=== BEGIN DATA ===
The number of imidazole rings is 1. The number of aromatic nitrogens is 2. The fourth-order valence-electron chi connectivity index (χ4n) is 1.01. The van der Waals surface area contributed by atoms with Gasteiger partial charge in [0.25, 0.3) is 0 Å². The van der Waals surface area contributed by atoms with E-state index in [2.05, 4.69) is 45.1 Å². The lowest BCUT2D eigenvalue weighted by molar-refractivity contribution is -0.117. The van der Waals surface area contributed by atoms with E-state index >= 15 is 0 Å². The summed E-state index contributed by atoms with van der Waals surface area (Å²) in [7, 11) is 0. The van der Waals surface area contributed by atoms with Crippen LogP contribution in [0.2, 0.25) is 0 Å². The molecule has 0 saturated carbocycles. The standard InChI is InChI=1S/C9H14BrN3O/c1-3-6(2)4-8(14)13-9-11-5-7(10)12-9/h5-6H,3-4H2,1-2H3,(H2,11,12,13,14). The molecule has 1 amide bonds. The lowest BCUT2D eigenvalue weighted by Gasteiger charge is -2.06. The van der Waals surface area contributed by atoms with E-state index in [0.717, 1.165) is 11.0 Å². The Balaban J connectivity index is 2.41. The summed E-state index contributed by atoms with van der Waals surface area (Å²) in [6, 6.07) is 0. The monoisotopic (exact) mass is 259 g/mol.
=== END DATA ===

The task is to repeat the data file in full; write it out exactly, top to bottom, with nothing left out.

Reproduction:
The number of imidazole rings is 1. The number of aromatic nitrogens is 2. The fourth-order valence-electron chi connectivity index (χ4n) is 1.01. The van der Waals surface area contributed by atoms with Gasteiger partial charge in [0.25, 0.3) is 0 Å². The van der Waals surface area contributed by atoms with E-state index in [2.05, 4.69) is 45.1 Å². The lowest BCUT2D eigenvalue weighted by molar-refractivity contribution is -0.117. The van der Waals surface area contributed by atoms with E-state index >= 15 is 0 Å². The summed E-state index contributed by atoms with van der Waals surface area (Å²) in [7, 11) is 0. The van der Waals surface area contributed by atoms with Crippen LogP contribution in [0.2, 0.25) is 0 Å². The molecule has 0 saturated carbocycles. The standard InChI is InChI=1S/C9H14BrN3O/c1-3-6(2)4-8(14)13-9-11-5-7(10)12-9/h5-6H,3-4H2,1-2H3,(H2,11,12,13,14). The molecule has 1 amide bonds. The lowest BCUT2D eigenvalue weighted by Gasteiger charge is -2.06. The van der Waals surface area contributed by atoms with E-state index in [0.717, 1.165) is 11.0 Å². The Balaban J connectivity index is 2.41. The summed E-state index contributed by atoms with van der Waals surface area (Å²) in [6, 6.07) is 0. The monoisotopic (exact) mass is 259 g/mol.